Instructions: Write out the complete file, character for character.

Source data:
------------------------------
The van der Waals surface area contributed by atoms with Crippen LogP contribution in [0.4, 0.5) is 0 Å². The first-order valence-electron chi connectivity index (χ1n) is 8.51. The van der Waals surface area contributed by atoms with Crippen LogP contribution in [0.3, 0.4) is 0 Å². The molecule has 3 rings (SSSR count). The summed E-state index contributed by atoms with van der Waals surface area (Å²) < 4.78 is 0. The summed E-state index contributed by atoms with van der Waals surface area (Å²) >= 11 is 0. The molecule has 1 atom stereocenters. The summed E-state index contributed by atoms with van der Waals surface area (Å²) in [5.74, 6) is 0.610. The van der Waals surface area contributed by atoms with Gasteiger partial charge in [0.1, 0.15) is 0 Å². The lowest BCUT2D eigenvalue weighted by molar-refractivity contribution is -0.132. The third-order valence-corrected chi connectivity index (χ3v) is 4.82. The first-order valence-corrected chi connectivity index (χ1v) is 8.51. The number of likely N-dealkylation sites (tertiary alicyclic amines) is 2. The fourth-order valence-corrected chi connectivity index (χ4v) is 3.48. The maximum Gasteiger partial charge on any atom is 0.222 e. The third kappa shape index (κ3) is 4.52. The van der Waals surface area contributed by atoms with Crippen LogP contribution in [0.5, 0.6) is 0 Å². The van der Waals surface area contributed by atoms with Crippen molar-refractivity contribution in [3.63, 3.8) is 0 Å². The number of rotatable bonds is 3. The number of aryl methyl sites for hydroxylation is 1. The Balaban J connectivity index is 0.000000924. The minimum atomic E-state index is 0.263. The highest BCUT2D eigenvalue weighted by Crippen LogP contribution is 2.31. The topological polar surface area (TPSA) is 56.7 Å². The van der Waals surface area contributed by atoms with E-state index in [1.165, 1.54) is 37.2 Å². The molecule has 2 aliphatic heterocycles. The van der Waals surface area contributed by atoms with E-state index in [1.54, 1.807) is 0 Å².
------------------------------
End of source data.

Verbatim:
The van der Waals surface area contributed by atoms with Crippen LogP contribution in [0.4, 0.5) is 0 Å². The first-order valence-electron chi connectivity index (χ1n) is 8.51. The van der Waals surface area contributed by atoms with Crippen LogP contribution in [0.3, 0.4) is 0 Å². The molecule has 3 rings (SSSR count). The summed E-state index contributed by atoms with van der Waals surface area (Å²) < 4.78 is 0. The summed E-state index contributed by atoms with van der Waals surface area (Å²) >= 11 is 0. The molecule has 1 atom stereocenters. The summed E-state index contributed by atoms with van der Waals surface area (Å²) in [5.74, 6) is 0.610. The van der Waals surface area contributed by atoms with Gasteiger partial charge in [0.1, 0.15) is 0 Å². The lowest BCUT2D eigenvalue weighted by molar-refractivity contribution is -0.132. The third-order valence-corrected chi connectivity index (χ3v) is 4.82. The first-order valence-corrected chi connectivity index (χ1v) is 8.51. The number of likely N-dealkylation sites (tertiary alicyclic amines) is 2. The fourth-order valence-corrected chi connectivity index (χ4v) is 3.48. The maximum Gasteiger partial charge on any atom is 0.222 e. The third kappa shape index (κ3) is 4.52. The van der Waals surface area contributed by atoms with Crippen LogP contribution in [0.5, 0.6) is 0 Å². The van der Waals surface area contributed by atoms with Crippen molar-refractivity contribution in [3.63, 3.8) is 0 Å². The number of rotatable bonds is 3. The number of aryl methyl sites for hydroxylation is 1. The Balaban J connectivity index is 0.000000924. The minimum atomic E-state index is 0.263. The highest BCUT2D eigenvalue weighted by Crippen LogP contribution is 2.31. The topological polar surface area (TPSA) is 56.7 Å². The van der Waals surface area contributed by atoms with E-state index in [1.165, 1.54) is 37.2 Å². The molecule has 2 aliphatic heterocycles. The van der Waals surface area contributed by atoms with E-state index in [1.54, 1.807) is 0 Å².